When an x-ray image is taken, a device known as a scintillator is used to process the light. A scintillator is a luminescent material that when struck by an incoming particle absorbs its energy and reemits the energy in the form of light. "The use of microphotonics and nanophotonics can help us to explore new structural flashing material, such as artificial micro–nano structures, photonic crystals, optical microcavity, and surface plasmon materials" (Yashi et al. 2012: 2808). Applying an artificial micro-nano structure can improve extraction efficiency of light emitting materials, particularily a scintillator. By studying different materials that excel at light extraction, such as Lu2SiO5:Ce in this case, one can unveil what films/materials will function most efficiently and thus harness the most light energy. Moth eyes provide great insight into materials that may be better at absorbing light; materials that mimic the structure of moth eyes are favored for their broadband antireflection. Nanostructures that utilize an array of circular protrubances (similar to those found in the eyes of moths) may also be applied to light extraction from a scintillator (as opposed to simply being used as an antireflective). Extracting more light allows for clearer, more defined x-ray images because the amount of reflected light is greatly reduced.
Most scinitillators have a small total reflection critical angle due to their high refractive index. This small angle causes much of the light to become trapped inside the crystal of the scintillator, rather than released to the air. "[O]nly between 10 and 30% of the light from the scintillator can enter into the photo-detector, the majority of light couldn’t be effectively extracted" (Yashi et al. 2012: 2080). By enlarging the mimicked moth eye and adding roughness to the sides of the original pyramidal design, Yashi and his team managed to effectively reduce the amount of reflection from the scintillator, thus enhancing their x-ray images greatly from existing imaging techniques.
"'The moth eye has been considered one of the most exciting bio structures because of its unique nano-optical properties," said Yi, "and our work further improved upon this fascinating structure and demonstrated its use in medical imaging materials, where it promises to achieve lower patient radiation doses, higher-resolution imaging of human organs, and even smaller-scale medical imaging. And because the film is on the scintillator the patient would not be aware of it at all'" (Science Daily 2012: p10). Yasha Yi is a professor at the City University of New York as well as an affiliate of Massachusetts Institute of Technology. The moth eye, as he stated above, is useful structure to study in many fields of science. Having worked on many medical innovations, Yi wanted to expand the eloquence of this bio structure to application in his field. While the idea is young, Yi estimates that within three to five years the reflective properties of this new scintillator material that mimics the moth eye will be under full development and bettering the image capturing of x-rays for radiologists across the world.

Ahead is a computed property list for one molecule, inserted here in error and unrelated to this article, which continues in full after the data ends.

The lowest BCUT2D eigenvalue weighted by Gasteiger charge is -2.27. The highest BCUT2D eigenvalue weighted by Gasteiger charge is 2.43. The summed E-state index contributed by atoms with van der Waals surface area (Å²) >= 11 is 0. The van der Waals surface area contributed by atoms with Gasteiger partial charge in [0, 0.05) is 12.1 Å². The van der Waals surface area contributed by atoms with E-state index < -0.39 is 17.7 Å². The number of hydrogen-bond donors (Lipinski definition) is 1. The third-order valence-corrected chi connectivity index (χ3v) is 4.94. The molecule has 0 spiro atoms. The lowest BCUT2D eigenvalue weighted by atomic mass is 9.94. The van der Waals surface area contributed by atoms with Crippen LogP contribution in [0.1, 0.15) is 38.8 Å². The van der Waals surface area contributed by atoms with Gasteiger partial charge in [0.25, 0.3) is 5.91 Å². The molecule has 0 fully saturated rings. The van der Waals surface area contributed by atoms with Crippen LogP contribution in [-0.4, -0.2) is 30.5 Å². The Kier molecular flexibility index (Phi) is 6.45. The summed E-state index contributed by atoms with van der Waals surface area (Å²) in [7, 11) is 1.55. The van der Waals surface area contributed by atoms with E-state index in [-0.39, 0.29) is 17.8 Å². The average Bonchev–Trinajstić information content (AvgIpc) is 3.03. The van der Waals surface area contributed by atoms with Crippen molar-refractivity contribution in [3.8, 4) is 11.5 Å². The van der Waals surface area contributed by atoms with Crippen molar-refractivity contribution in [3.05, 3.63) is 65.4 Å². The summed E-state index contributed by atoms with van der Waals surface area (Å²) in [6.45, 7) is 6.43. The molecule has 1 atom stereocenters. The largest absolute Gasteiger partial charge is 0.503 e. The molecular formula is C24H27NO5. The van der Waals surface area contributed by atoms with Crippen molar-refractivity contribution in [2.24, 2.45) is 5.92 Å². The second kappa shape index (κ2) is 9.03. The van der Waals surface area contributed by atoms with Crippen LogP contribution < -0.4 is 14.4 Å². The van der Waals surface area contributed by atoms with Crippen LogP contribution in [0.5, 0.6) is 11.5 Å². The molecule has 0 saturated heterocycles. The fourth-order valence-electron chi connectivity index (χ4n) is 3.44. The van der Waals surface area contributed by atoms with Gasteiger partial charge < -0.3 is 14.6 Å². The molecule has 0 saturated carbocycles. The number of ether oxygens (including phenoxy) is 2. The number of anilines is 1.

Using materials that closely mimic moth eyes (i.e., reduce reflection of light, absorb more energy) can provide clearer, higher resolution x-ray images. More light absorbance also means that patients would need lower doses of radiation (because materials like Lu2SiO5:Ce thin film would be more effectively absorbing the light energy). Thus, patient health may be better preserved and medical imaging may even be able to move to a smaller scale.Edit Summary